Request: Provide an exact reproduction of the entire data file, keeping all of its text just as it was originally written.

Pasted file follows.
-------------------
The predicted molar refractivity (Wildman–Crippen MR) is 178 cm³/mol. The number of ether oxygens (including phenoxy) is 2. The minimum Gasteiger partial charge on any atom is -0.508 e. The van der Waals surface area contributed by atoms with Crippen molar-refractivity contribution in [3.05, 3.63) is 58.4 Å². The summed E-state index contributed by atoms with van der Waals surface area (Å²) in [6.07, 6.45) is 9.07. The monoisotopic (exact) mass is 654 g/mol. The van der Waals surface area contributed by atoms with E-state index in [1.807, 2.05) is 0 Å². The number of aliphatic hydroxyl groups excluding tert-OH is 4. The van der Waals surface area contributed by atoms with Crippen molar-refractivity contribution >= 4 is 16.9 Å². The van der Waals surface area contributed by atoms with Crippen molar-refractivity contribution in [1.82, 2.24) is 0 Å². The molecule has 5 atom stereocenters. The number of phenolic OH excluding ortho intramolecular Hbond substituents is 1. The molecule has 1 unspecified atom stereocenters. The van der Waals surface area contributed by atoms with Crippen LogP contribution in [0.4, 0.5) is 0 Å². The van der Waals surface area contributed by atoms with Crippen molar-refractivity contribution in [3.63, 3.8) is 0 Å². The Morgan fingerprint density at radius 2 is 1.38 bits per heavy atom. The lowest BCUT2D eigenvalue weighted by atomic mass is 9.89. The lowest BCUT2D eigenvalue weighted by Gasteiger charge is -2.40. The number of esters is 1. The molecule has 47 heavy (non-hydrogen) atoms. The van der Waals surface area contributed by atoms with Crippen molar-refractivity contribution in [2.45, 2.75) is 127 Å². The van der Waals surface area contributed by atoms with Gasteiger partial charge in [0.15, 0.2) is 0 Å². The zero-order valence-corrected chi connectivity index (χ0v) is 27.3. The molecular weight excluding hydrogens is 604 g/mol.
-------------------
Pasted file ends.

The predicted molar refractivity (Wildman–Crippen MR) is 178 cm³/mol. The number of ether oxygens (including phenoxy) is 2. The minimum Gasteiger partial charge on any atom is -0.508 e. The van der Waals surface area contributed by atoms with Crippen molar-refractivity contribution in [3.05, 3.63) is 58.4 Å². The summed E-state index contributed by atoms with van der Waals surface area (Å²) in [6.07, 6.45) is 9.07. The monoisotopic (exact) mass is 654 g/mol. The van der Waals surface area contributed by atoms with E-state index in [1.807, 2.05) is 0 Å². The number of aliphatic hydroxyl groups excluding tert-OH is 4. The van der Waals surface area contributed by atoms with Crippen molar-refractivity contribution >= 4 is 16.9 Å². The van der Waals surface area contributed by atoms with Crippen molar-refractivity contribution in [1.82, 2.24) is 0 Å². The molecule has 5 atom stereocenters. The number of phenolic OH excluding ortho intramolecular Hbond substituents is 1. The molecule has 1 unspecified atom stereocenters. The van der Waals surface area contributed by atoms with Crippen LogP contribution in [0.4, 0.5) is 0 Å². The van der Waals surface area contributed by atoms with Crippen molar-refractivity contribution in [3.63, 3.8) is 0 Å². The Morgan fingerprint density at radius 2 is 1.38 bits per heavy atom. The lowest BCUT2D eigenvalue weighted by atomic mass is 9.89. The lowest BCUT2D eigenvalue weighted by Gasteiger charge is -2.40. The number of esters is 1. The molecule has 47 heavy (non-hydrogen) atoms. The van der Waals surface area contributed by atoms with Crippen molar-refractivity contribution in [2.45, 2.75) is 127 Å². The van der Waals surface area contributed by atoms with Gasteiger partial charge in [0.15, 0.2) is 0 Å². The zero-order valence-corrected chi connectivity index (χ0v) is 27.3. The molecular weight excluding hydrogens is 604 g/mol.